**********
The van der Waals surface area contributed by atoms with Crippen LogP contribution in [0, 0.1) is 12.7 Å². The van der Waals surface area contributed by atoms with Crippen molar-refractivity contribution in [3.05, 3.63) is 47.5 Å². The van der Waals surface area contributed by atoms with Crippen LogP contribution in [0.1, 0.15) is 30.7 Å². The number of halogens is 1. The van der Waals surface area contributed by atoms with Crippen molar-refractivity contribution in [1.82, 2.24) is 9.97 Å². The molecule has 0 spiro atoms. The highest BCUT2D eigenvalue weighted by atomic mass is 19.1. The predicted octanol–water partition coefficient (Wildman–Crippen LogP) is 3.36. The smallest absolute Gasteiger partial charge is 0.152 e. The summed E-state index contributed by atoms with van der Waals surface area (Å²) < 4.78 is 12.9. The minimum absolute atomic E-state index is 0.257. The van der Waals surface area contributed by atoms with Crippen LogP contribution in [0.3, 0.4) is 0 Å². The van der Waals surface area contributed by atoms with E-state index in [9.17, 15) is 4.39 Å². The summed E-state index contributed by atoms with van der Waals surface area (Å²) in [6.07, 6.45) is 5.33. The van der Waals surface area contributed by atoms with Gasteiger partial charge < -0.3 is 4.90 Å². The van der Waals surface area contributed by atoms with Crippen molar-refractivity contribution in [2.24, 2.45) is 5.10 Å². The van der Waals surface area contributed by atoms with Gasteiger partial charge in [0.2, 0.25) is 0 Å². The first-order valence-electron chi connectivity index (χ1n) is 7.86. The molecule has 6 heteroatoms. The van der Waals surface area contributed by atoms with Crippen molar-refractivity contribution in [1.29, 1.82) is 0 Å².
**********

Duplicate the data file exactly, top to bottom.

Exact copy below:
The van der Waals surface area contributed by atoms with Crippen LogP contribution in [0, 0.1) is 12.7 Å². The van der Waals surface area contributed by atoms with Crippen molar-refractivity contribution in [3.05, 3.63) is 47.5 Å². The van der Waals surface area contributed by atoms with Crippen LogP contribution in [0.1, 0.15) is 30.7 Å². The number of halogens is 1. The van der Waals surface area contributed by atoms with Crippen molar-refractivity contribution in [1.82, 2.24) is 9.97 Å². The molecule has 0 spiro atoms. The highest BCUT2D eigenvalue weighted by atomic mass is 19.1. The predicted octanol–water partition coefficient (Wildman–Crippen LogP) is 3.36. The smallest absolute Gasteiger partial charge is 0.152 e. The summed E-state index contributed by atoms with van der Waals surface area (Å²) < 4.78 is 12.9. The minimum absolute atomic E-state index is 0.257. The van der Waals surface area contributed by atoms with Crippen LogP contribution in [0.3, 0.4) is 0 Å². The van der Waals surface area contributed by atoms with E-state index in [9.17, 15) is 4.39 Å². The summed E-state index contributed by atoms with van der Waals surface area (Å²) in [6.07, 6.45) is 5.33. The van der Waals surface area contributed by atoms with Gasteiger partial charge < -0.3 is 4.90 Å². The van der Waals surface area contributed by atoms with Crippen molar-refractivity contribution in [2.24, 2.45) is 5.10 Å². The van der Waals surface area contributed by atoms with Gasteiger partial charge in [0.2, 0.25) is 0 Å². The first-order valence-electron chi connectivity index (χ1n) is 7.86. The molecule has 6 heteroatoms. The van der Waals surface area contributed by atoms with Crippen molar-refractivity contribution in [1.29, 1.82) is 0 Å².